Sensation is something that you feel. It can be hot or cold, hard or soft, when you touch an object. Loss of temperature sensation in hands and feet is observed in variety of illnesses. In all conditions that lead to loss of sensation is related with damage to the nerves, especially sensory nerves. Loss of temperature in hands can be extremely disabling as this may cause injury to hands without your knowledge. Loss of temperature sensation can be temporary as in case of injury or it can be permanent as in case of diabetes, leprosy etc.
Causes of Loss of Temperature Sensation in Hands
Impaired temperature sensation in hands can be caused due to many reasons. Most of the problems related with peripheral nerves, brain, spinal cord, can cause loss of hot or cold sensation. The main reason for such loss is because the nerve which carries, receives, transmits and processes any external stimuli gets affected. Loss of temperature sensation in hands is caused due to following causes:
- Carpal tunnel syndrome.
- Cervical spondylosis.
- Diabetes mellitus
- Viral diseases such as Gullain-Barr syndrome.
- Head injury
- Herpes zoster in hands
- After amputation of finger and hand
- Injury to dorsal spinal cord.
- Ulnar nerve palsy.
Symptoms of Loss of Temperature Sensation in Hands:
Impaired sensation in hands Person having loss of temperature in hands is often seen with minor burns in fingers and hand. This is because the hand becomes less sensitive to heat. And this may lead to burns if the person handles hot objects with his hands. Person’s hands are also sensitive to cold. There is constant feeling of numbness and tingling in hand. Sometimes there is associated weakness in hands. These patients are prone to frequent hand injury.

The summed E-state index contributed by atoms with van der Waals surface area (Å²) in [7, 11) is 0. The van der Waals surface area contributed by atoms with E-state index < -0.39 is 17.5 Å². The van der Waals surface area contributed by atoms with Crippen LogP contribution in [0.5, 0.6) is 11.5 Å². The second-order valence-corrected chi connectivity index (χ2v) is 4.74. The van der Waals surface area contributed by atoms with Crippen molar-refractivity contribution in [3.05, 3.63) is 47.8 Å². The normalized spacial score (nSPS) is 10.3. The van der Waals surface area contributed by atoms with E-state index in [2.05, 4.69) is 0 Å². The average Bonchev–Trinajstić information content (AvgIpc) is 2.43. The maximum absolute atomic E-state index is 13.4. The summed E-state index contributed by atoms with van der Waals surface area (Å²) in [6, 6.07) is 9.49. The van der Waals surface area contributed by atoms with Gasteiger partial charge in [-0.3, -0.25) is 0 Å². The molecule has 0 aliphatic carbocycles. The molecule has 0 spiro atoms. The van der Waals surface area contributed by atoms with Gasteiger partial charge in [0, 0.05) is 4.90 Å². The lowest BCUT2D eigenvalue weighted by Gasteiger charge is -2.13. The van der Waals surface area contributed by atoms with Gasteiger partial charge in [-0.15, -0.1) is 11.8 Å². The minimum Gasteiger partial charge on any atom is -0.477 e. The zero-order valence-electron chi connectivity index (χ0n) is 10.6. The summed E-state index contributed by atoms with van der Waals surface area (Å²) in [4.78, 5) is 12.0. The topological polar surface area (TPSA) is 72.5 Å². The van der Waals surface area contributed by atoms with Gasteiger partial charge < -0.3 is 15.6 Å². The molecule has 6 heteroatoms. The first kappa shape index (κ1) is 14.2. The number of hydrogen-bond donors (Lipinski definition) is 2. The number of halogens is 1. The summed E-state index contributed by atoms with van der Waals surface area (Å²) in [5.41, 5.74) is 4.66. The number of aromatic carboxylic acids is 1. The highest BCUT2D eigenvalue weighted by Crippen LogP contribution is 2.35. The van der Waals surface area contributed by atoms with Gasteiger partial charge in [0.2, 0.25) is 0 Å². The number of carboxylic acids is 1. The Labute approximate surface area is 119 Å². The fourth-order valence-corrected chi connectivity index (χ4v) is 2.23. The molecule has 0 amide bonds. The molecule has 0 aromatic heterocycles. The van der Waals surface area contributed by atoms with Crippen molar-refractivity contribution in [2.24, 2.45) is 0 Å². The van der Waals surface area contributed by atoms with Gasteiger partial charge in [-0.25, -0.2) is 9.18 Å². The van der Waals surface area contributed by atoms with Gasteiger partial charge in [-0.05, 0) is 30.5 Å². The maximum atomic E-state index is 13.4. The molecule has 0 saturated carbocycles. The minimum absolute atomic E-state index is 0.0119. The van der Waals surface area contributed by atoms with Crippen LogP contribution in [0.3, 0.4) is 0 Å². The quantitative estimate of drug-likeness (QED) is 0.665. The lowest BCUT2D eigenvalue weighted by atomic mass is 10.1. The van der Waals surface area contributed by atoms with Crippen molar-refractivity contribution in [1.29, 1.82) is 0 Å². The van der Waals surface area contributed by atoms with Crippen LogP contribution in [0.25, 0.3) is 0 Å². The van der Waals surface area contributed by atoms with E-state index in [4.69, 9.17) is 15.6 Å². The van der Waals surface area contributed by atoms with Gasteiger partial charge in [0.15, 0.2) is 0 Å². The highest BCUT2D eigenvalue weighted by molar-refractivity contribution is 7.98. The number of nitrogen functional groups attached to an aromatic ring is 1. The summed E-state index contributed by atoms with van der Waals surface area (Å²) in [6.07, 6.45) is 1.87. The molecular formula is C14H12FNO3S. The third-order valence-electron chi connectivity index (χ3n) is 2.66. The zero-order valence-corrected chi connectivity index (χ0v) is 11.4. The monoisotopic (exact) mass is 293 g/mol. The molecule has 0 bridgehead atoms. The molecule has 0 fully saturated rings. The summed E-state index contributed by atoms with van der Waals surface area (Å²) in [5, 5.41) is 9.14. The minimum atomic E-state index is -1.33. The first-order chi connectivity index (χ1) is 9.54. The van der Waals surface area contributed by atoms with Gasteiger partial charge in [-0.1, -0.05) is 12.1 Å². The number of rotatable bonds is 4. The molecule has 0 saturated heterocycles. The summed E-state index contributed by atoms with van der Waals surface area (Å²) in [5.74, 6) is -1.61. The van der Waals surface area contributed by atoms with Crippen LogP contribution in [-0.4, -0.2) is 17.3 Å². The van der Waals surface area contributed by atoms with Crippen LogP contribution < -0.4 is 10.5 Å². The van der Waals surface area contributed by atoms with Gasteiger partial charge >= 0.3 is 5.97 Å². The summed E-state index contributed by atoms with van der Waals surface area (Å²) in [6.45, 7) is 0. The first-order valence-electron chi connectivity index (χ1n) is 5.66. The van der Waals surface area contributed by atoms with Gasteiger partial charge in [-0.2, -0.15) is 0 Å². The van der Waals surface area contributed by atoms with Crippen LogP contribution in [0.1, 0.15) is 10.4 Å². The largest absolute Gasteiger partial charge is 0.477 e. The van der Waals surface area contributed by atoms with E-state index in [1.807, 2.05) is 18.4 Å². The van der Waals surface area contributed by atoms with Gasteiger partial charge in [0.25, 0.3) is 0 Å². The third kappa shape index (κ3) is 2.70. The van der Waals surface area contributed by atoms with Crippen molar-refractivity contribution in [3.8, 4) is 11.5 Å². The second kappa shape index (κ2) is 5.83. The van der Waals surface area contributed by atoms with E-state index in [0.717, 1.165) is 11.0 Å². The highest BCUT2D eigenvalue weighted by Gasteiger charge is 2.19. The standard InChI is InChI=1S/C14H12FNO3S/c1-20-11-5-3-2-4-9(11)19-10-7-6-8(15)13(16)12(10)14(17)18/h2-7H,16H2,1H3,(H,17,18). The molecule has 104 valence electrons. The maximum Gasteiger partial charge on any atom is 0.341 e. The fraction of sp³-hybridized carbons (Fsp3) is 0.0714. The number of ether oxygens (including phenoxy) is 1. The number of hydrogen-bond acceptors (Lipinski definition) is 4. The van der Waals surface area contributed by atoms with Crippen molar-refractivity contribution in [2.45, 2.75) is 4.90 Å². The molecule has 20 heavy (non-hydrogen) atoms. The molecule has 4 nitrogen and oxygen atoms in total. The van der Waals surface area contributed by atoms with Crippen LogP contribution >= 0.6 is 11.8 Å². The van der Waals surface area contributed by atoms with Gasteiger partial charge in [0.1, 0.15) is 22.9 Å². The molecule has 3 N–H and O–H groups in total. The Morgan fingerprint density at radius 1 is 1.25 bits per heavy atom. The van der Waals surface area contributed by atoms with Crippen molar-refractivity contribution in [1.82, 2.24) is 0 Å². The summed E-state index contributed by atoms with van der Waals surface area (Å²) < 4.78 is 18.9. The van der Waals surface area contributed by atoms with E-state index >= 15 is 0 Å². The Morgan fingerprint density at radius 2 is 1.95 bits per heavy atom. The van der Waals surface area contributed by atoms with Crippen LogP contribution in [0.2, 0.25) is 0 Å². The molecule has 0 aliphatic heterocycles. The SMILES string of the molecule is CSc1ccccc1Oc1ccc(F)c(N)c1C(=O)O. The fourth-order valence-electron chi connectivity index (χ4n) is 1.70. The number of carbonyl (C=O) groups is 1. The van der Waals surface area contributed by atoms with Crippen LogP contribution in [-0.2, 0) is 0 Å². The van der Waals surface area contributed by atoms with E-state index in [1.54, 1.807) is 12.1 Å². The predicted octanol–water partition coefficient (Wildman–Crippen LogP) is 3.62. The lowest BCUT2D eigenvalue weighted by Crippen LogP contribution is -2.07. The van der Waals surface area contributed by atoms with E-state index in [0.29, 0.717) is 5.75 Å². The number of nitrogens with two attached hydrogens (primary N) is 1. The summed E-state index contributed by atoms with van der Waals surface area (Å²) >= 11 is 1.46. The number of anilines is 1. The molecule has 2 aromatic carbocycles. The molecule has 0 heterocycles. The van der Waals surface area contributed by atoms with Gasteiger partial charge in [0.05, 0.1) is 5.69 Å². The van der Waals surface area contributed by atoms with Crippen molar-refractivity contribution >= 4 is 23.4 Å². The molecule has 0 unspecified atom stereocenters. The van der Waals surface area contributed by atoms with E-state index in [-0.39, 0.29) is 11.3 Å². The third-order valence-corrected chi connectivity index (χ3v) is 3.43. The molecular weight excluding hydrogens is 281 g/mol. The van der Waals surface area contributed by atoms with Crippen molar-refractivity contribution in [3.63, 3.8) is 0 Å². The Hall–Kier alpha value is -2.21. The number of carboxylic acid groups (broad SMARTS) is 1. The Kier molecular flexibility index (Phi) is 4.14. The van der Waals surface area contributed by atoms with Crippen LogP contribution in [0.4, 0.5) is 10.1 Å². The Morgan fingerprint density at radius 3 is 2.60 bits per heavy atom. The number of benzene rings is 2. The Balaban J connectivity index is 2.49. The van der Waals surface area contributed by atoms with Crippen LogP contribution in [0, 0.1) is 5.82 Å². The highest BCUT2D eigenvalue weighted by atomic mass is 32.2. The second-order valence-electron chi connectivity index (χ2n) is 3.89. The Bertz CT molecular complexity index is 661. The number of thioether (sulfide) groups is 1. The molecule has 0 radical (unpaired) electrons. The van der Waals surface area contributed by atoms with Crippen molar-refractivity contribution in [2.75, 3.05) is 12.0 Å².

Treatment for Loss of Temperature Sensation in Hands
Loss of temperature sensation can be temporary or it can be permanent depending on the underlying cause. For example in case of leprosy the person looses sensation permanently. In certain circumstances such as carpal tunnel syndrome, if the condition is treated and the pressure on the nerve is relieved, the sensation returns almost back to normal. If the person is suffering from diabetic neuropathy, he must control his blood sugar level. This may increase the chance of sensation returning back to normal. All precautions need to be taken to prevent injury to the hand. A person exposed to too much of cold must wear woolen hand gloves. All necessary precautions must be taken when there is impaired sensation to heat. Patient must wear protective gloves; cover his hands with thick oven mitt when cooking. Avoid handling laundry bleach etc.